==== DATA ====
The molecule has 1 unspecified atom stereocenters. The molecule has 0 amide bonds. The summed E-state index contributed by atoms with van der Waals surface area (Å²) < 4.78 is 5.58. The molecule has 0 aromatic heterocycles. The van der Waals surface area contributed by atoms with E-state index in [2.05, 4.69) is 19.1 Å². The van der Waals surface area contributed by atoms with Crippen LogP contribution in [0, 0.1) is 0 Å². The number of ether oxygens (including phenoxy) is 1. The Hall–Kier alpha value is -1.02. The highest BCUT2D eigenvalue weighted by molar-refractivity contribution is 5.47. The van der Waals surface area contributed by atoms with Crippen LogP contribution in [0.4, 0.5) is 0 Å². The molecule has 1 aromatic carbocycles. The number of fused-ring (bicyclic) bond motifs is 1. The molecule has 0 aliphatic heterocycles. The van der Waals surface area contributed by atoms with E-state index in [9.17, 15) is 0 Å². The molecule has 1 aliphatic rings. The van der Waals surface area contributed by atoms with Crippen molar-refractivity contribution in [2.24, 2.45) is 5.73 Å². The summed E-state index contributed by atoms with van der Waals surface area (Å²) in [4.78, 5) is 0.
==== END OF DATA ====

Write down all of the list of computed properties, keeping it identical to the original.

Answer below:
The molecule has 1 unspecified atom stereocenters. The molecule has 0 amide bonds. The summed E-state index contributed by atoms with van der Waals surface area (Å²) < 4.78 is 5.58. The molecule has 0 aromatic heterocycles. The van der Waals surface area contributed by atoms with E-state index in [2.05, 4.69) is 19.1 Å². The van der Waals surface area contributed by atoms with Crippen LogP contribution in [0, 0.1) is 0 Å². The number of ether oxygens (including phenoxy) is 1. The Hall–Kier alpha value is -1.02. The highest BCUT2D eigenvalue weighted by molar-refractivity contribution is 5.47. The van der Waals surface area contributed by atoms with Crippen LogP contribution in [0.4, 0.5) is 0 Å². The molecule has 1 aromatic carbocycles. The number of fused-ring (bicyclic) bond motifs is 1. The molecule has 0 aliphatic heterocycles. The van der Waals surface area contributed by atoms with E-state index in [9.17, 15) is 0 Å². The molecule has 1 aliphatic rings. The van der Waals surface area contributed by atoms with Crippen molar-refractivity contribution in [2.24, 2.45) is 5.73 Å². The summed E-state index contributed by atoms with van der Waals surface area (Å²) in [4.78, 5) is 0.